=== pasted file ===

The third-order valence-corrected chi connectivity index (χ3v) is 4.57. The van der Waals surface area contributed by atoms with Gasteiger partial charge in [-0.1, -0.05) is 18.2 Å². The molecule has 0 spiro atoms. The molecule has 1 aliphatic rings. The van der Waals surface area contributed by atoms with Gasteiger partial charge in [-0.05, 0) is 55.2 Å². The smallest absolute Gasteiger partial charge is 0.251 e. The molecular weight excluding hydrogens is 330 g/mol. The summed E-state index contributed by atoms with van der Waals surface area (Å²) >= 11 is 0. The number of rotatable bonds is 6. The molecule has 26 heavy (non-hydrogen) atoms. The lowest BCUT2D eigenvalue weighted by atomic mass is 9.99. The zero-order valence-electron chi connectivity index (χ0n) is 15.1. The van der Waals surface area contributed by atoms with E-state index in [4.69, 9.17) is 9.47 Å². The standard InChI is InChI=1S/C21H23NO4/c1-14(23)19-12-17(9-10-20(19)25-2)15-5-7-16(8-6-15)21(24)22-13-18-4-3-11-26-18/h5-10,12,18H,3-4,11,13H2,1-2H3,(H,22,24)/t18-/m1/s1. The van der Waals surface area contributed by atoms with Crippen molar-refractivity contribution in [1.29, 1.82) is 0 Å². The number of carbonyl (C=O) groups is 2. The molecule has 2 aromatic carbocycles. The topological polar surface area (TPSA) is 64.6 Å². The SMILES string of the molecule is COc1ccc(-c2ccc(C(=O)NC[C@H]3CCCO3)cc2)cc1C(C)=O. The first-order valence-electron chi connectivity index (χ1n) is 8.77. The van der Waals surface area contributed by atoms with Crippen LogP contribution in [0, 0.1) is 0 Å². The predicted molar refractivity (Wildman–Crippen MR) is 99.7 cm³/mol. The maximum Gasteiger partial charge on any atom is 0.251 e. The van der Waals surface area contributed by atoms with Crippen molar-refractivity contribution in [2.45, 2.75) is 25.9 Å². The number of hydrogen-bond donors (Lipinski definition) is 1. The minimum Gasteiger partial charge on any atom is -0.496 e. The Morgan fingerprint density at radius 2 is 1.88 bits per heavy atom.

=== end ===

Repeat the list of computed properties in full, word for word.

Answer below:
The third-order valence-corrected chi connectivity index (χ3v) is 4.57. The van der Waals surface area contributed by atoms with Gasteiger partial charge in [-0.1, -0.05) is 18.2 Å². The molecule has 0 spiro atoms. The molecule has 1 aliphatic rings. The van der Waals surface area contributed by atoms with Gasteiger partial charge in [-0.05, 0) is 55.2 Å². The smallest absolute Gasteiger partial charge is 0.251 e. The molecular weight excluding hydrogens is 330 g/mol. The summed E-state index contributed by atoms with van der Waals surface area (Å²) >= 11 is 0. The number of rotatable bonds is 6. The molecule has 26 heavy (non-hydrogen) atoms. The lowest BCUT2D eigenvalue weighted by atomic mass is 9.99. The zero-order valence-electron chi connectivity index (χ0n) is 15.1. The van der Waals surface area contributed by atoms with E-state index in [4.69, 9.17) is 9.47 Å². The standard InChI is InChI=1S/C21H23NO4/c1-14(23)19-12-17(9-10-20(19)25-2)15-5-7-16(8-6-15)21(24)22-13-18-4-3-11-26-18/h5-10,12,18H,3-4,11,13H2,1-2H3,(H,22,24)/t18-/m1/s1. The van der Waals surface area contributed by atoms with Crippen molar-refractivity contribution in [1.29, 1.82) is 0 Å². The number of carbonyl (C=O) groups is 2. The molecule has 2 aromatic carbocycles. The topological polar surface area (TPSA) is 64.6 Å². The SMILES string of the molecule is COc1ccc(-c2ccc(C(=O)NC[C@H]3CCCO3)cc2)cc1C(C)=O. The first-order valence-electron chi connectivity index (χ1n) is 8.77. The van der Waals surface area contributed by atoms with Crippen LogP contribution in [0, 0.1) is 0 Å². The predicted molar refractivity (Wildman–Crippen MR) is 99.7 cm³/mol. The maximum Gasteiger partial charge on any atom is 0.251 e. The van der Waals surface area contributed by atoms with Crippen molar-refractivity contribution in [2.45, 2.75) is 25.9 Å². The number of hydrogen-bond donors (Lipinski definition) is 1. The minimum Gasteiger partial charge on any atom is -0.496 e. The Morgan fingerprint density at radius 2 is 1.88 bits per heavy atom.